These ungovernable characters are not only breaking the law –they are redefining the norm and in doing so, they are redefining what it means to be a citizen. With each attack, a new precedent is set. What then is the best form of “deterrence” to such an internal threat? For example, Pakistan argues that it maintains its nuclear capabilities as deterrence to India as well as a way to avoid an existentialist crisis. If Pakistan has the means to deter a country the size of India, how does Pakistan not have the means to deter a terrorist organization the size of the Tehrik-i-Taliban?

Many would argue that Pakistan’s constant obsession with India has allowed for groups like the Tehrik-i-Taliban Pakistan to exploit Pakistan’s blind spots. In 2010, Petraeus noted that Pakistan “just completed an exercise, some 50,000 Pakistani military forces, similar to the old NATO exercises that we used to run in the days of the Cold War”. The difference here is that Pakistan and India are not engaged in anything close to the Cold War. Even with nuclear powers, each country, at least Pakistan, has little incentive to use such force given its poor economic, civil defense, and developmental standing. Using such force would be done at the expense of an economically and academically weak citizen body. The fact that Pakistan continues to perpetuate such a Cold War mentality, however, increases wasted resources and focus on part of the Pakistani government.

Additionally in this strain, the defense spending by Pakistan has increased 12%, bringing it up to Rs495.2 billion for the year 2011-12. The same defense budget would allocate over Rs73 billion for pensions of military personnel that would be paid from the civilian budget. This increase in defense spending has had poor reception, with the Pakistan Muslim League-Nawaz (PML-N) citing it as a “recipe for disaster”. Instead, the PML-N and many others are adamant that more must be invested in education.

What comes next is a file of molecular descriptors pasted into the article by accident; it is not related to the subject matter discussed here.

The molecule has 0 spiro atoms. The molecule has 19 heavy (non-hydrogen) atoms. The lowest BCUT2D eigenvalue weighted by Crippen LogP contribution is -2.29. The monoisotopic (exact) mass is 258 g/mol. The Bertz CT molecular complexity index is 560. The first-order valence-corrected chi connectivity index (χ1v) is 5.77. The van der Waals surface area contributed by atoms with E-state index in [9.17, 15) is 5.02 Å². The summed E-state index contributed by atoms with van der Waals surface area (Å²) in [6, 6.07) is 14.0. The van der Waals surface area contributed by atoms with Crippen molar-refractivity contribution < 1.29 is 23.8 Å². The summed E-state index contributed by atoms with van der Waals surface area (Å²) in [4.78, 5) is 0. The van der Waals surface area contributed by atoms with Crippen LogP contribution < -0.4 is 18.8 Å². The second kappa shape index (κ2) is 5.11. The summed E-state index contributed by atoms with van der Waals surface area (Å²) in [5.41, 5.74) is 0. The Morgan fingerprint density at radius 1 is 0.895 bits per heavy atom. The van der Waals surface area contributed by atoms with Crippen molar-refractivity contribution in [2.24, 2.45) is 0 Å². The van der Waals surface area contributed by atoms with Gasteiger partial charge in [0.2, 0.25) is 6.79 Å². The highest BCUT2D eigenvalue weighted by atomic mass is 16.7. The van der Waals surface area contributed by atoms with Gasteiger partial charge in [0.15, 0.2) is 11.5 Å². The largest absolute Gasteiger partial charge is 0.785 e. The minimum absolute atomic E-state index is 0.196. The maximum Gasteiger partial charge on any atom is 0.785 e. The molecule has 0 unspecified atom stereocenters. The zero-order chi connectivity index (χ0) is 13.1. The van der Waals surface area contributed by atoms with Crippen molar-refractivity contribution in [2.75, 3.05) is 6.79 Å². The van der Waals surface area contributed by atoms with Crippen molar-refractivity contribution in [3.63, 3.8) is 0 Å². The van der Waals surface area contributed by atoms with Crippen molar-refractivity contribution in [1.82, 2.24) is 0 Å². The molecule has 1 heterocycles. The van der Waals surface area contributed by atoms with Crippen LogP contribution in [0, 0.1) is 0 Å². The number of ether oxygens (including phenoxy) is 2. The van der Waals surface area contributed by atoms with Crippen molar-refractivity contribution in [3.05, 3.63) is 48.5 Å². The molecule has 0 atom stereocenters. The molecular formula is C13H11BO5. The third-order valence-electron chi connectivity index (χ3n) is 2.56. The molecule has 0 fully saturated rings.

The result is a disparate citizen body: while some citizens of Pakistan prepare to engage in potential wars with India, other “citizens” of Pakistan seek to dismantle Pakistani authority. In other words, while one citizen defines itself as anti-India, the other citizen defines itself as anti-Pakistan. The question then that has to be asked is simple: where are the citizens of and for Pakistan?

The answer to this question is what the Pakistani Taliban hope to redefine. And with 2.8% of Pakistan’s GDP going towards defense, they are making waves. An increase in defense is reactionary, not pragmatic. It takes away from Pakistan’s education budget which takes away from Pakistan’s building of a cohesive citizen body.

Pakistan, wake up: you are creating your own non-citizens by not creating your own citizens in the first place. And by not focusing more on this internal threat, you are, in many ways, allowing the Pakistani Taliban and other ungovernable influences to create their own “writ of governance.”

The author is a student at Rice University.